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The hour used to matter. We’re talking, of course, about the UCI Hour Record, whose previous holders included Fausto Coppi, Jacques Anquetil, and Eddy Merckx. There was a burst of interest in the 1990s, as Chris Boardman and Graeme Obree swapped records and bike innovations. But the UCI’s mismanagement and confusion over bike regulations led to years of neglect by cycling’s biggest names. Czech rider Ondrej Sosenka broke the record in 2005. Then nothing.
But the hour, which was first officially recognized in 1893, is back. A rule change in 2014 that allowed for the use of modern track bikes spurred a flurry of big-name attempts.
First up was the freshly retired Jens Voigt, who set the first record under the new rules on September 18, 2014. His 51.110-kilometer mark stood for about six weeks, until Matthias Brändle bettered it by 742 meters. Jack Bobridge had a go in January but fell short by 552 meters. Fellow Australian Rohan Dennis raised the bar on February 8 with a ride of 52.491 kilometers. Thomas Dekker and Gustav Larsson both failed in their attempts before Brit Alex Dowsett pushed the line out to 52.937 kilometers on May 2.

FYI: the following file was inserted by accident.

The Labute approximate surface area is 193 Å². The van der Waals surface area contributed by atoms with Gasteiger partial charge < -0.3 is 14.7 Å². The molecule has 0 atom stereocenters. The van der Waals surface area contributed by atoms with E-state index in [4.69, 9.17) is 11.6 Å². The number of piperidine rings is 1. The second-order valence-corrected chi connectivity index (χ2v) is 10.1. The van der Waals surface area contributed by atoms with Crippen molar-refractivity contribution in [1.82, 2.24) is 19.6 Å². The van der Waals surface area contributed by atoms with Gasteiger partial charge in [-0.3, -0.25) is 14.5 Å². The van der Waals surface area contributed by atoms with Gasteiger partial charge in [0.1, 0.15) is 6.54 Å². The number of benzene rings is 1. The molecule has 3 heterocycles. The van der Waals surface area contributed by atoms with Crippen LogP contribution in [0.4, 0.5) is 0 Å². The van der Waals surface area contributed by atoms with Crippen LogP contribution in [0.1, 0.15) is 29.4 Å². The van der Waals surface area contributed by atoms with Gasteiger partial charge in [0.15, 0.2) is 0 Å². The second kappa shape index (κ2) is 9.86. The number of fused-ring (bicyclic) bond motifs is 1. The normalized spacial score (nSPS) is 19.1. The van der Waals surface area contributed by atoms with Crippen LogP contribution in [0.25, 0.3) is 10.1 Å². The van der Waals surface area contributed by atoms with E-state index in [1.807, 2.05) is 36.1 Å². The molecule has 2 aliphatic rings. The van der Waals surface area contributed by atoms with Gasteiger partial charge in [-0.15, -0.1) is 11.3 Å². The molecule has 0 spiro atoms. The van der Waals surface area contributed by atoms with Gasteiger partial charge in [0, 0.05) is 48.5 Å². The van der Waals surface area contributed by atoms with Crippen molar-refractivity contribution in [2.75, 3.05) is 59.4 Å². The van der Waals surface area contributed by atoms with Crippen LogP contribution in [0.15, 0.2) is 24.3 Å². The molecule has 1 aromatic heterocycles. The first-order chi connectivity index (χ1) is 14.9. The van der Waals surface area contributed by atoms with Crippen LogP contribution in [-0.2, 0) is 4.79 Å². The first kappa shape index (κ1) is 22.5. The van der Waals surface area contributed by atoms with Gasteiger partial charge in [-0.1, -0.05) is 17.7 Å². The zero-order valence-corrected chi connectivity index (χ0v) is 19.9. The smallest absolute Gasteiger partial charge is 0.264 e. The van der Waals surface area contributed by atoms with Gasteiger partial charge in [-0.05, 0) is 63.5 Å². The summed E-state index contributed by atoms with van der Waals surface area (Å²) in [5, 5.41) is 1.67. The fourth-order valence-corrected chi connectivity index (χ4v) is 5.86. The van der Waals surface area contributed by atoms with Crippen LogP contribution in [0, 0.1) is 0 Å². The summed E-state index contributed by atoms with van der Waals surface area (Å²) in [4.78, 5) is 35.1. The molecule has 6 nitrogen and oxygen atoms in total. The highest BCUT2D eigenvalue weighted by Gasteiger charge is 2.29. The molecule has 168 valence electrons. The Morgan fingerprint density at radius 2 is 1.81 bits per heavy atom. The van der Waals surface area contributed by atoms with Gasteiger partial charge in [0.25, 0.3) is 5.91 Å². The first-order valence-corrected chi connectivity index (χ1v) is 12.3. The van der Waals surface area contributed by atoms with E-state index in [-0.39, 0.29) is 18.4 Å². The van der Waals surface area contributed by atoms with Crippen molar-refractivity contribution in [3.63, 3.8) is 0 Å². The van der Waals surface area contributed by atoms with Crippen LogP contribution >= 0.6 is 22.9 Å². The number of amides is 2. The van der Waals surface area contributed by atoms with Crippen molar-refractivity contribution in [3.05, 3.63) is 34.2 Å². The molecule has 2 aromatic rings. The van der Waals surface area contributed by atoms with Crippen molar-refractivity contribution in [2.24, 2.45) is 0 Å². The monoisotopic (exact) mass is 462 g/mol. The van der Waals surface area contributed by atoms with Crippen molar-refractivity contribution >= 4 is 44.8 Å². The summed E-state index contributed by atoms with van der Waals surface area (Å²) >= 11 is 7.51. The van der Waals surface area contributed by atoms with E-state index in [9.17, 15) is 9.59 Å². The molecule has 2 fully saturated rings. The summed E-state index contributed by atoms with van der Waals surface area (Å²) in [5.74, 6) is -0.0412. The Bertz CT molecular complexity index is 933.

Part of the reason for the onslaught was that anyone who wanted to hold the record, however briefly, knew his best bet was to have a go before a certain Bradley Wiggins took to the track. As expected, Wiggins crushed them all on June 7, riding 54.526 kilometers at London’s Lee Valley Velodrome.
On the women’s side, American law professor Molly Shaffer Van Houweling established a new record of 46.273 kilometers in Aguascalientes, Mexico, on September 12.
There’s no question, then, that the hour is back. The only point of disagreement now is exactly how much it hurts, with Wiggins saying, “That’s the closest I’ll ever come to knowing what it’s like to have a baby” and Bobridge offering that it’s “the closest you can come to death without dying.”
Which is it, guys, life or death?